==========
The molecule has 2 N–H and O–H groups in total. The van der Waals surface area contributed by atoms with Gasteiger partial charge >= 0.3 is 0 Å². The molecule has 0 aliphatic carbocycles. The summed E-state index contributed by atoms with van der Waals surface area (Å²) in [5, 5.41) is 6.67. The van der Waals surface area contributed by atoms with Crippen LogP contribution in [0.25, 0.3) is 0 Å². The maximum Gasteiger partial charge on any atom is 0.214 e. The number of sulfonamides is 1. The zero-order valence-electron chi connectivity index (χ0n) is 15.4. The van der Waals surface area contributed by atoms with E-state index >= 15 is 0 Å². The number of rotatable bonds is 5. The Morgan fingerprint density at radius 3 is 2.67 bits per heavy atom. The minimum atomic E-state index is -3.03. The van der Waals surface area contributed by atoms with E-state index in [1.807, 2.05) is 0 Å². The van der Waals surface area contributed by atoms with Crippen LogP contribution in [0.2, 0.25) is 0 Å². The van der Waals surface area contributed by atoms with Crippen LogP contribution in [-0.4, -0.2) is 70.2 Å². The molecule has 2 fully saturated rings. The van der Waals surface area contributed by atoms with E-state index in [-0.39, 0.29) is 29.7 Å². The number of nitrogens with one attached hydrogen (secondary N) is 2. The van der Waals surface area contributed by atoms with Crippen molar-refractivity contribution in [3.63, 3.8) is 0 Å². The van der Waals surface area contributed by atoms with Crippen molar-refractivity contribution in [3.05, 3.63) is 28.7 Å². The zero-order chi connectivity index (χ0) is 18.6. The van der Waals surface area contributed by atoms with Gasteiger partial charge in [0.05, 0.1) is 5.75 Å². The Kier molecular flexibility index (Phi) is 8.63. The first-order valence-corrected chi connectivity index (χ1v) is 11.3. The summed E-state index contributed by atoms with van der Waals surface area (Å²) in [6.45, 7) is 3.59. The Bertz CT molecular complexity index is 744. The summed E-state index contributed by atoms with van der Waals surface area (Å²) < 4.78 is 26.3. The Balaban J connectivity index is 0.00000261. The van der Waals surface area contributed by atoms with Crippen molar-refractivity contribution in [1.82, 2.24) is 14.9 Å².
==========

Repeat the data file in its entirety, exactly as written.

The molecule has 2 N–H and O–H groups in total. The van der Waals surface area contributed by atoms with Gasteiger partial charge >= 0.3 is 0 Å². The molecule has 0 aliphatic carbocycles. The summed E-state index contributed by atoms with van der Waals surface area (Å²) in [5, 5.41) is 6.67. The van der Waals surface area contributed by atoms with Crippen LogP contribution in [0.25, 0.3) is 0 Å². The maximum Gasteiger partial charge on any atom is 0.214 e. The number of sulfonamides is 1. The zero-order valence-electron chi connectivity index (χ0n) is 15.4. The van der Waals surface area contributed by atoms with E-state index >= 15 is 0 Å². The number of rotatable bonds is 5. The Morgan fingerprint density at radius 3 is 2.67 bits per heavy atom. The minimum atomic E-state index is -3.03. The van der Waals surface area contributed by atoms with E-state index in [1.807, 2.05) is 0 Å². The van der Waals surface area contributed by atoms with Crippen LogP contribution in [0.2, 0.25) is 0 Å². The van der Waals surface area contributed by atoms with Crippen LogP contribution in [-0.4, -0.2) is 70.2 Å². The molecule has 2 fully saturated rings. The van der Waals surface area contributed by atoms with E-state index in [-0.39, 0.29) is 29.7 Å². The number of nitrogens with one attached hydrogen (secondary N) is 2. The van der Waals surface area contributed by atoms with Crippen molar-refractivity contribution in [3.63, 3.8) is 0 Å². The van der Waals surface area contributed by atoms with Crippen molar-refractivity contribution in [3.05, 3.63) is 28.7 Å². The zero-order chi connectivity index (χ0) is 18.6. The van der Waals surface area contributed by atoms with Gasteiger partial charge in [0.05, 0.1) is 5.75 Å². The Kier molecular flexibility index (Phi) is 8.63. The first-order valence-corrected chi connectivity index (χ1v) is 11.3. The summed E-state index contributed by atoms with van der Waals surface area (Å²) in [6.45, 7) is 3.59. The Bertz CT molecular complexity index is 744. The summed E-state index contributed by atoms with van der Waals surface area (Å²) < 4.78 is 26.3. The Balaban J connectivity index is 0.00000261. The van der Waals surface area contributed by atoms with Crippen molar-refractivity contribution in [1.82, 2.24) is 14.9 Å².